Socialization should begin when your puppy is 8 to 16 weeks old. By the time he or she reaches 4 months, the pup should be able to accept strangers calmly. This does not mean that an older dog cannot be socialized, but it might take more patience if the dog already has behavioral problems, and you might need the help of a good trainer or veterinarian for your Blue Heeler training.
Blue heelers love to go outdoors and run, so good places to socialize them include parks and beaches where dogs are allowed. Put a leash on your puppy early and take him or for a run in the park or beach. When you are both tired, sit down where there are people around and encourage them to pet your pup.
When the puppy discovers that strangers are friendly and bring good feelings with them, he or she will be less likely to fear strangers in general. If there is a dog park nearby you can take your pup off the leash and let him or her socialize with other dogs as well as with people. People who go to dog parks are bound to like dogs, so your pup stands a good chance of meeting some friendly people who love to pet puppies.
If there are no large parks available, simply walking your Blue heeler around the neighborhood will do you both good and allow you to encounter other strollers. If you take different routes and walk at different times of the day, you are likely to encounter different people and dogs, so your dog will have a continually changing source of new acquaintances.
Puppy training classes, or "puppy kindergarten," as it is sometimes called, offer another opportunity for your pup to meet people and other puppies in a safe environment. Your little friend can get used to the trainer, other dog owners, and the trainer as he or she is learning good manners.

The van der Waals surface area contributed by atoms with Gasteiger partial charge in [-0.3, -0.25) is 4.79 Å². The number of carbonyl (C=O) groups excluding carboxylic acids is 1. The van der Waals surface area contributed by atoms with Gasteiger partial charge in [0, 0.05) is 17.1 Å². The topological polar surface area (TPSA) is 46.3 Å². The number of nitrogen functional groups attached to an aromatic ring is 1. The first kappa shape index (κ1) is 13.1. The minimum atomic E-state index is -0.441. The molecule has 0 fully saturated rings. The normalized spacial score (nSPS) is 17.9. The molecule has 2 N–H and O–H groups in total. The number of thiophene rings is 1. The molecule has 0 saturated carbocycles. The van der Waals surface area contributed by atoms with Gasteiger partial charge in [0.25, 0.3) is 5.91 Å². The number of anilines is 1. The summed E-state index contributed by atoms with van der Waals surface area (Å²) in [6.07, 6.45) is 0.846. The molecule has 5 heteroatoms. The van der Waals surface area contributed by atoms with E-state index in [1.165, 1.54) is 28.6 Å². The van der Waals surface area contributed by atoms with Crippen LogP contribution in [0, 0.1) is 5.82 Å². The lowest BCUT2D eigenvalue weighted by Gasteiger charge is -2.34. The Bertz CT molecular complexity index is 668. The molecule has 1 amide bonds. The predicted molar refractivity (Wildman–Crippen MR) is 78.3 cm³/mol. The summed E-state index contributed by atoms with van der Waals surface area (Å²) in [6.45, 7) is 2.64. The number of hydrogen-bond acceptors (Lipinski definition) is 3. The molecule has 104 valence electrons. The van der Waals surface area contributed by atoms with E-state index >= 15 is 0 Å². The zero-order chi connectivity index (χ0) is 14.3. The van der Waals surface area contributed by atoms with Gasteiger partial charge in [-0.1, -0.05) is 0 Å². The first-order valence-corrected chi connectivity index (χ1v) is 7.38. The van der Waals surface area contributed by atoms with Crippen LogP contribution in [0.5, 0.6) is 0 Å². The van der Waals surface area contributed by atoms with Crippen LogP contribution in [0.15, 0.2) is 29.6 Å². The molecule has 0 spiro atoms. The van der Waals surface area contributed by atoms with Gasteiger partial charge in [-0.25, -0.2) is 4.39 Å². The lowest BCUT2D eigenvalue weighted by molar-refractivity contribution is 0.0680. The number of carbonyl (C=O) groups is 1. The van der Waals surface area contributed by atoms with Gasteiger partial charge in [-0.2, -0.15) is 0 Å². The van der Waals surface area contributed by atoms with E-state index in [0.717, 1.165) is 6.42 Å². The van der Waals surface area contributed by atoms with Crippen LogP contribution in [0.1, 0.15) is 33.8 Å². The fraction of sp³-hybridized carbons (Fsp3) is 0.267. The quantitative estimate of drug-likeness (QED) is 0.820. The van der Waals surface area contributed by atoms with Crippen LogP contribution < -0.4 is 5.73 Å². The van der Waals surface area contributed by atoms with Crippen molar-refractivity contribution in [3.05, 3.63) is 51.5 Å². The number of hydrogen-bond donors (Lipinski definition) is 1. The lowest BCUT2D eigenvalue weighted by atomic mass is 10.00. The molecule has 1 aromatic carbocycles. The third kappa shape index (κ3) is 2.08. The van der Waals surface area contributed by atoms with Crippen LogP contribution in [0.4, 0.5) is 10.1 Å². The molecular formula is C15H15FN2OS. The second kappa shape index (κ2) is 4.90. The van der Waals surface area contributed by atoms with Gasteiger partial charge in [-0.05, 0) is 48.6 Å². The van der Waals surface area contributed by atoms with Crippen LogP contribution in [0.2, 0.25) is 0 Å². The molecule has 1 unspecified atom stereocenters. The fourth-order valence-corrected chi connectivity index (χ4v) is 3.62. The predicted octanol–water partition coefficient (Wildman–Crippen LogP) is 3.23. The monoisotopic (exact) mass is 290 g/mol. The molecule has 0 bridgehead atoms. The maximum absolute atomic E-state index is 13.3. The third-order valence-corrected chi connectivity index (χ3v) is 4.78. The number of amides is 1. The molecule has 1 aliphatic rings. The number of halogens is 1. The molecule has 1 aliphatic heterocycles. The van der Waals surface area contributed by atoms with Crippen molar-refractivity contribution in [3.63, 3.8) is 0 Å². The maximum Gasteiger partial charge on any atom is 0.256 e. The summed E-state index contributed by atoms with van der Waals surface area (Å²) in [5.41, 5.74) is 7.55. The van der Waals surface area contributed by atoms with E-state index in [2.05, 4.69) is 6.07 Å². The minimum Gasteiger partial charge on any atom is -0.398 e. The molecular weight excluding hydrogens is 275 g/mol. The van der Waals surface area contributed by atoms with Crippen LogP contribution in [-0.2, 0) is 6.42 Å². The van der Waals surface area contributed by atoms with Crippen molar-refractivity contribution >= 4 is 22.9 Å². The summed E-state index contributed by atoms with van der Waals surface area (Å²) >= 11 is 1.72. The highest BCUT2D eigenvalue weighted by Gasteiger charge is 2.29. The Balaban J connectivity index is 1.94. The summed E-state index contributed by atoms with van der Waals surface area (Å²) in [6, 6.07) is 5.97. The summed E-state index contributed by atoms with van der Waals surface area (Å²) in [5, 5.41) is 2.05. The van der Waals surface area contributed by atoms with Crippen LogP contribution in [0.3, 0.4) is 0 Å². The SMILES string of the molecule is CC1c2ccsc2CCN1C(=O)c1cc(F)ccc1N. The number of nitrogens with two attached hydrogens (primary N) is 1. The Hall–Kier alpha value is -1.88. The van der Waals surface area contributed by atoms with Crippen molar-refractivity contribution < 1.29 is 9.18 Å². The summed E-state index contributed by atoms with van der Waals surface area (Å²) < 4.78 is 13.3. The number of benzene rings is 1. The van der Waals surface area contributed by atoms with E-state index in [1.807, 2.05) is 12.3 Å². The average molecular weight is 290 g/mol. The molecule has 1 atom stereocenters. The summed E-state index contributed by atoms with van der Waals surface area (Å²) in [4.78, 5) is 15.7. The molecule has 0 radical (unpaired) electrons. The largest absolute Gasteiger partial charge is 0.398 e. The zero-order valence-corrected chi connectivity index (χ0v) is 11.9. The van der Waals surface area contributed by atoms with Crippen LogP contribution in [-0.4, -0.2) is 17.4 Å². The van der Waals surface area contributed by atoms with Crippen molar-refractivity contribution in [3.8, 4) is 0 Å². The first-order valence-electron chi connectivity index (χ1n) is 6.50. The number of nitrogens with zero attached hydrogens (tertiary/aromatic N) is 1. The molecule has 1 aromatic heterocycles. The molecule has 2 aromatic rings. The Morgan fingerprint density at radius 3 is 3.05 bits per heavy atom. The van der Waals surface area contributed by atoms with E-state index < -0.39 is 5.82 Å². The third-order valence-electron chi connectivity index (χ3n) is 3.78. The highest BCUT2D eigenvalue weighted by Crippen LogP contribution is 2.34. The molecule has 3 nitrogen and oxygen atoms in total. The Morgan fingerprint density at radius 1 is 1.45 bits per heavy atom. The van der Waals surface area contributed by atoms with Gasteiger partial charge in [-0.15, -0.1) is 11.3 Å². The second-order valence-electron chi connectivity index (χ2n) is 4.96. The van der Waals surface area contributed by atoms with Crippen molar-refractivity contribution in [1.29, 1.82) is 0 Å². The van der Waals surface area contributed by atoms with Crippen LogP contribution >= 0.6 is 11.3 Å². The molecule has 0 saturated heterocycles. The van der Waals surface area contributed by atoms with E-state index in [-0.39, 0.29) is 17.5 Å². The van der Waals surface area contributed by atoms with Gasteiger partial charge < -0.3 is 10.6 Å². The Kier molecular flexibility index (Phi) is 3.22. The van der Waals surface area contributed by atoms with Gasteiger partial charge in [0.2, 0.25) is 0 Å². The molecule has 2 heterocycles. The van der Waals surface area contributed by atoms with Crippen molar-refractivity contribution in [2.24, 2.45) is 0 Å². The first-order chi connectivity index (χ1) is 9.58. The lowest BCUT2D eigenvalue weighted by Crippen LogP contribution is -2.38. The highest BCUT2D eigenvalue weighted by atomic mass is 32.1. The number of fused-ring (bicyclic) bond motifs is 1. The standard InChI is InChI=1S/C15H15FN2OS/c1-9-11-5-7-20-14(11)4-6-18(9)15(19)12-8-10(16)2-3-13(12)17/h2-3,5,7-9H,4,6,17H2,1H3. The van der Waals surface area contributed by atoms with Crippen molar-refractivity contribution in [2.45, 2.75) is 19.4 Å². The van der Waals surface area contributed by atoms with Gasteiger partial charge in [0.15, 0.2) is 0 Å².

Another thing you can do is to invite people to come over to the house after you have had a good jog or playtime. This is because if your puppy is tired, he or she is less likely to jump onto people and nip them, which, of course, should be discouraged. Have people sit down and pet the puppy without trying to pick it up, since having strangers reach out to pick it up can be frightening for a young dog.
With some socialization, your new Blue Heeler should be well on its way to being calm and able to handle social situations without a problem. Should biting, growling, jumping, or other aggressive behavior become a problem, see a veterinarian or trainer for further advice and dog training. Enjoy your new addition to the family.